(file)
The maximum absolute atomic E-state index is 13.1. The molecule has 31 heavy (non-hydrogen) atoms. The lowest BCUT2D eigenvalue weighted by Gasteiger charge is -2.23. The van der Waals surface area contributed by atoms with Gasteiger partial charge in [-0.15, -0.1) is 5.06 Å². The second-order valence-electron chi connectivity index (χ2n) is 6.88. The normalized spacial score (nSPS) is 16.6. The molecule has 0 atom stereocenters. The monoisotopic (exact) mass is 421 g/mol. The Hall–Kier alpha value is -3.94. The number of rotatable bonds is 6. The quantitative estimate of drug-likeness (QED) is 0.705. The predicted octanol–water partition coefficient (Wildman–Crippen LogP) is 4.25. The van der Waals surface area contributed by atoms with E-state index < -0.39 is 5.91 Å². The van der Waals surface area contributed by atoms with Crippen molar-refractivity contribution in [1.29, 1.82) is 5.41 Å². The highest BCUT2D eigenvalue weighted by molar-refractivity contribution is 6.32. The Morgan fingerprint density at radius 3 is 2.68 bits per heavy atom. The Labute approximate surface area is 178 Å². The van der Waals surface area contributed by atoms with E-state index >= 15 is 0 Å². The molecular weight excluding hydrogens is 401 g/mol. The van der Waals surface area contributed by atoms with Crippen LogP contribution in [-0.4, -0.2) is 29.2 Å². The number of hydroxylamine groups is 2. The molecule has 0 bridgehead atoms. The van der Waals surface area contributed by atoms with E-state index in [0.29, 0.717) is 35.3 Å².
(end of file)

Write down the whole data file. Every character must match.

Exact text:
The maximum absolute atomic E-state index is 13.1. The molecule has 31 heavy (non-hydrogen) atoms. The lowest BCUT2D eigenvalue weighted by Gasteiger charge is -2.23. The van der Waals surface area contributed by atoms with Gasteiger partial charge in [-0.15, -0.1) is 5.06 Å². The second-order valence-electron chi connectivity index (χ2n) is 6.88. The normalized spacial score (nSPS) is 16.6. The molecule has 0 atom stereocenters. The monoisotopic (exact) mass is 421 g/mol. The Hall–Kier alpha value is -3.94. The number of rotatable bonds is 6. The quantitative estimate of drug-likeness (QED) is 0.705. The predicted octanol–water partition coefficient (Wildman–Crippen LogP) is 4.25. The van der Waals surface area contributed by atoms with E-state index < -0.39 is 5.91 Å². The van der Waals surface area contributed by atoms with Crippen molar-refractivity contribution in [1.29, 1.82) is 5.41 Å². The highest BCUT2D eigenvalue weighted by molar-refractivity contribution is 6.32. The Morgan fingerprint density at radius 3 is 2.68 bits per heavy atom. The Labute approximate surface area is 178 Å². The van der Waals surface area contributed by atoms with E-state index >= 15 is 0 Å². The molecular weight excluding hydrogens is 401 g/mol. The van der Waals surface area contributed by atoms with Crippen LogP contribution in [-0.4, -0.2) is 29.2 Å². The number of hydroxylamine groups is 2. The molecule has 0 bridgehead atoms. The van der Waals surface area contributed by atoms with E-state index in [0.29, 0.717) is 35.3 Å².